Thanks to recent data from the U.S. Census Bureau, and a report from the Daily Bulletin, we know that eight of every 10 tenants in Southern California paid their rent on time during June.
In their “pulse survey”, the Census Bureau survey showed that just 5% of tenants indicated that their rent was deferred.
Federal aid, like the recent stimulus checks, have enabled most tenants in Southern California to stay on track with their rent payments while others have benefitted from the eviction ban and have been able to defer paying their rent now for months.
What’s Comes Next For The Southern California Rental Market?
With the $600 per week in Federal unemployment benefits from the CARES act potentially coming to an end this month, it’s possible that the loss of those benefits, combined with an end to the eviction moratorium on September 30th, could bring a wave of evictions this fall unless more is done to help renters.
As of July 23rd, 2020, lawmakers in Washington are in negotiations for more stimulus aid which could potentially include an extension of the CARES Act unemployment benefits but that extension could be less than the $600 per week that people are receiving now.
Under the CARES Act, renters are protected from eviction until July 25th, 2020. Unless the CARES Act eviction moratorium is extended, tenants in California will only have until September 30th to avoid eviction because that’s when the statewide eviction moratorium is set for expiration.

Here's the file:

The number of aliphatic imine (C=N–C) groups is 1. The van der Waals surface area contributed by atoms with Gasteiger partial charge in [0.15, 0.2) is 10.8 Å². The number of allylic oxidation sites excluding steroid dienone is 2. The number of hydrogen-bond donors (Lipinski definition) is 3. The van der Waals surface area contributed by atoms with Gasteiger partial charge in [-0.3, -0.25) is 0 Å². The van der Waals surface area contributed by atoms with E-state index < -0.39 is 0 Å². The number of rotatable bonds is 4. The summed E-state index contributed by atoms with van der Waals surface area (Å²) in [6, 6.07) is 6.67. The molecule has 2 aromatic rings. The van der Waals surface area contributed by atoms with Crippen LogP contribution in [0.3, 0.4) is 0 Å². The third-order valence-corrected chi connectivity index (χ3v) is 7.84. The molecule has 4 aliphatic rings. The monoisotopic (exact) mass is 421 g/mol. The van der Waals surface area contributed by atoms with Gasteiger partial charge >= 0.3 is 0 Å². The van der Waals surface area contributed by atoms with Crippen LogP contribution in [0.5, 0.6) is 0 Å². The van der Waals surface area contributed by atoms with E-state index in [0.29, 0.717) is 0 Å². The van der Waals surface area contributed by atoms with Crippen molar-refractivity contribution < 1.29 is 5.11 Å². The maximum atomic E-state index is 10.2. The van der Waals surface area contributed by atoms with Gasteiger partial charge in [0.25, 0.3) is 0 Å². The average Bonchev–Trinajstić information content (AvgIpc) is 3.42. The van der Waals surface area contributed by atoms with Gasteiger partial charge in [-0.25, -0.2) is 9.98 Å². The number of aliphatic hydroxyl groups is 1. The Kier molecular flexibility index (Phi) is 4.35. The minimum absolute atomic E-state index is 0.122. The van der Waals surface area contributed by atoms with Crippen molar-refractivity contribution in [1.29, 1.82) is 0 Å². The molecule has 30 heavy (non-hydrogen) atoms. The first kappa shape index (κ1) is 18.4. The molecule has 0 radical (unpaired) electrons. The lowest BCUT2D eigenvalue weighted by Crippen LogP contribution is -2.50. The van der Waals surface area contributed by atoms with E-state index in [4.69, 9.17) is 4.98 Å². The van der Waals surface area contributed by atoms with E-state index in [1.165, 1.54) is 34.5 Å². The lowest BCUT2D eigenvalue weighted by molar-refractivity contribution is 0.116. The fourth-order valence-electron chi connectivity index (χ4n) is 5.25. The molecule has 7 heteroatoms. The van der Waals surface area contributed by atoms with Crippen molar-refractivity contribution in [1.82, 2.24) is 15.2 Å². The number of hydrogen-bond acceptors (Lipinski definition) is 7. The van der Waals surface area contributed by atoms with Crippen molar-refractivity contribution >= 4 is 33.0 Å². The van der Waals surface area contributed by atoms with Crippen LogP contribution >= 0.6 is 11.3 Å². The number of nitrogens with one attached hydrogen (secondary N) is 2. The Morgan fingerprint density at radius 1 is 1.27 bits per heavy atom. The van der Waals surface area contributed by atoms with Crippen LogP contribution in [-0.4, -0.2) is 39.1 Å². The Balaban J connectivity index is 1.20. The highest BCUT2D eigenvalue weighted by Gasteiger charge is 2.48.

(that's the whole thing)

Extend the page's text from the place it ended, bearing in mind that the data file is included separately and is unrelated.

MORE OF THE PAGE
What About Landlords?
Landlords also need financial help because, for those landlords in California that have been unable to collect rent since March, this represents a loss in rent totaling more than $1 billion.
So far, lawmakers in California have proposed a variety of bills that are aimed at helping the rental market get back on track including a bill that would potentially give tenants until 2034 to repay rent while encouraging some owners to forgive back rent in favor of tax deductions.
Sadly, what’s often lost in the discussion is the impact of Coronavirus on smaller “mom and pop” landlords, many of which who have been unable to collect rent from their tenants in months. Those smaller landlords can’t just walk forgive rent when they are already walking a financial tightrope, using their savings or retirement funds just to cover their mortgages.
It’s more likely that the State of California could propose an eviction relief plan which encourages landlords and tenants to enter it voluntarily, creating a favorable payment plan that tenants could use to get their rent payments back on track.
Contact GoldenWest Management, Inc
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